Sir John Forrest - Not at all.


Mr RONALD - If the right honorable member for Swan would only travel by a coastal steamer once he would not care to repeat his experience. Even if it cost ten times as much to travel between Perth and Melbourne by a mail steamer as it does to travel by a coastal vessel, I venture to say that the right honorable member would gladly pay the higher fare.


Sir John Forrest - The intercolonial steamers are not so bad as that.


Mr Carpenter - Some of the new coastal boats provide very good accommodation.


Mr RONALD - They are quite as bad as I have depicted.


Mr Fowler - We can attend to that in the Navigation Bill.


Mr RONALD - I hold that uniformity of industrial legislation is essential, and we cannot obtain that uniformity unless the seamen are brought under the operation of this Bill. It has been said that if these clauses are inserted the measure will be hung up indefinitely, because of the international relationships upon which we shall impinge.

That is an exceedingly serious matter. But we are sometimes called upon to play the heroic, even in ' legislation, and I think it is far more honest and praiseworthy to say exactly what we mean in this Bill than to attempt to achieve our end by another means. Let us be frank and honest upon this matter - we need not be impertinent in our dealings with the Imperial Government. I repeat that 'the mail steamers at present enjoy great advantages as compared with our coastal vessels. A glance at the fares levied by the former will show that they charge the same rate for a passage from Tilbury to Sydney as they do for one from Tilbury to Fremantle.


Mr Fowler - How does that affect the coastal trade


Mr RONALD - To the extent that the coastal vessels have to compete at a very great disadvantage. If the mail steamers can carry . passengers from Fremantle to Sydney without losing anything, they can' carry passengers for nothing.


Mr Fowler - As a matter of fact those vessels charge from 50 to 100 per cent, more for passages along the Australian coast.


Mr RONALD - The companies trust to the superior advantages which these floating palaces provide to attract business from the coastal trade, and so long as there is a snobocracy in existence people will- prefer to travel by those steamers rather than by - local " tramps." Most fools will pay a great deal for society. One has merely to impart a little " tone " to it-


Sir John Forrest - How does the honorable member travel?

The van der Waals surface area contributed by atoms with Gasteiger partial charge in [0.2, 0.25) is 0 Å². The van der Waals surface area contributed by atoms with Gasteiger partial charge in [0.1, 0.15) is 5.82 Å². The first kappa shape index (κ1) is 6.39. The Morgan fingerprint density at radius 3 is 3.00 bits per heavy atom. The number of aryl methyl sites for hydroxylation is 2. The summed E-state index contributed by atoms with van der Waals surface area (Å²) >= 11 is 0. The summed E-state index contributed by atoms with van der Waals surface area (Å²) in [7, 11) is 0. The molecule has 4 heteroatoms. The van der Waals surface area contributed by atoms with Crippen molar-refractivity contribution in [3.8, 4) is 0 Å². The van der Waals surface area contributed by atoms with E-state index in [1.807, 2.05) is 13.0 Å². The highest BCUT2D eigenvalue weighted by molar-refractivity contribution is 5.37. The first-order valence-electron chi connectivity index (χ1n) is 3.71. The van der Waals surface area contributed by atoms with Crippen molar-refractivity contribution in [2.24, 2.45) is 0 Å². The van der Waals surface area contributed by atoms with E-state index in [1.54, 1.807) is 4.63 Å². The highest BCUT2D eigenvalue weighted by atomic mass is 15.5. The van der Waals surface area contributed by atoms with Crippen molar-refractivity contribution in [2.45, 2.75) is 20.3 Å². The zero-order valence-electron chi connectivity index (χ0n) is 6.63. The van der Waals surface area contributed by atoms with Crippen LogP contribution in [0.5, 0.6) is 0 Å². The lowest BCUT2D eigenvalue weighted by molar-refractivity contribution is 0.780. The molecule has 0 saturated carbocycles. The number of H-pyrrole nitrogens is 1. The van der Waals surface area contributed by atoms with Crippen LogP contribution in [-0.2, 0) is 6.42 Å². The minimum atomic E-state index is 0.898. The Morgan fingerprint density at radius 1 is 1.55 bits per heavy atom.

Mr RONALD - I have always travelled by the mail steamers. After I arrived in Australia I admit that, as a parson, I obtained a refund of 50 per cent.


Mr SYDNEY SMITH (MACQUARIE, NEW SOUTH WALES) - When the honorable member visited Western Australia some time ago, how did he travel ?


Mr RONALD - I travelled by the mail steamer. I would not take£1,000 to travel by a coastal vessel.


Mr Johnson - There is a better chance of obtaining improved conditions upon our coastal steamers whilst they are required to compete with the ocean liners.


Mr RONALD - The competition is all on one side, because the mail steamers can carry passengers from Fremantle to Sydney for nothing, and still make as much profit as they are making at the present time. The fare from Tilbury to Fremantle, by these vessels, is identical with that charged from Tilbury to Sydney. Surely, honorable members cannot experience any difficulty in grasping the elementary tact that the coastal trade represents all gain to tha mail steamers, whilst in the case of locally-owned vessels it does not. The mail steamers have had too many, advantages conferred upon them already. Their fares are absurdly high. For example, the vessels of the White Star line carry passengers to London for 50 per cent, less than do the steamers of the Peninsular and Oriental and Orient companies. That margin cannot possibly be represented by the difference between the " living " upon these vessels. In spite of all balance-sheets to the contrary, I hold that the Australian trade pays these mail steamers very well.


Mr Johnson - The Peninsular and Oriental Company has lost £90,000 in the Australian trade during the past twelve months.


Mr RONALD - Its loss was previously stated at . £50,000. Apparently, the figures have grown since. I repeat that the adoption of the amendment will impose a more severe handicap upon our local ship-owners than that under which they at present labour.

Mr. HENRYWILLIS (Robertson).During the course of my speech just delivered, the Minister of External Affairs asked me the name of the English statesman who had resigned his Cabinet position because he had made a speech in opposition to the policy of the Government of the day. I was unable to recall it at the time, but the gentleman in question was the Parliamentary Secretary to the Local Government Board, Mr. T. W. Russell. In writing of the incident, the Review of Reviews for March, of the present year, says : -

It was at Clogher, on 20th September, 1900, and during the general election, that Mr. Russell suddenly astonished and delighted the tenant farmers by declaring in favour of compulsory purchase, in order to settle the land question. He was opposed bv the landlords, but won the seat despite their opposition. He lost his office, however. He told his constituents, " Lord Salisbury, no doubt, dismissed me from the Government because of the Clogher speech."'

I need not go further. I think the extract which I have read shows very clearly that I thoroughly understood what I was talking about.

Progress reported.